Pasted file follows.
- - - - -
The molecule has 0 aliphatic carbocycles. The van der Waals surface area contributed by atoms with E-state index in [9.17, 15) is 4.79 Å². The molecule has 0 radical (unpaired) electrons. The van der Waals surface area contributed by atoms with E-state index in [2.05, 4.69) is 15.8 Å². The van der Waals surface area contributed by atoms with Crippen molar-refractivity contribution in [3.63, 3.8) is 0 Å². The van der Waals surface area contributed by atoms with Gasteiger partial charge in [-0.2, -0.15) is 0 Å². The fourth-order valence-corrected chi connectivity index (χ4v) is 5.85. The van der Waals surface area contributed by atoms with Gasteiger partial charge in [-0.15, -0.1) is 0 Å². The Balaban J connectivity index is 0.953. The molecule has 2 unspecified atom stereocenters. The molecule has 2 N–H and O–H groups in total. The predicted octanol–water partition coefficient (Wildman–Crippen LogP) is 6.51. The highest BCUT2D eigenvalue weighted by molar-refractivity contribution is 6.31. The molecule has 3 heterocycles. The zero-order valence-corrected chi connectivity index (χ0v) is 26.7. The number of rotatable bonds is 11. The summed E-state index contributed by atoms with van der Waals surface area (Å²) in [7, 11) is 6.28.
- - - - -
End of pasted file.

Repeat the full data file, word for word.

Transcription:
The molecule has 0 aliphatic carbocycles. The van der Waals surface area contributed by atoms with E-state index in [9.17, 15) is 4.79 Å². The molecule has 0 radical (unpaired) electrons. The van der Waals surface area contributed by atoms with E-state index in [2.05, 4.69) is 15.8 Å². The van der Waals surface area contributed by atoms with Crippen molar-refractivity contribution in [3.63, 3.8) is 0 Å². The van der Waals surface area contributed by atoms with Gasteiger partial charge in [-0.2, -0.15) is 0 Å². The fourth-order valence-corrected chi connectivity index (χ4v) is 5.85. The van der Waals surface area contributed by atoms with Gasteiger partial charge in [-0.15, -0.1) is 0 Å². The Balaban J connectivity index is 0.953. The molecule has 2 unspecified atom stereocenters. The molecule has 2 N–H and O–H groups in total. The predicted octanol–water partition coefficient (Wildman–Crippen LogP) is 6.51. The highest BCUT2D eigenvalue weighted by molar-refractivity contribution is 6.31. The molecule has 3 heterocycles. The zero-order valence-corrected chi connectivity index (χ0v) is 26.7. The number of rotatable bonds is 11. The summed E-state index contributed by atoms with van der Waals surface area (Å²) in [7, 11) is 6.28.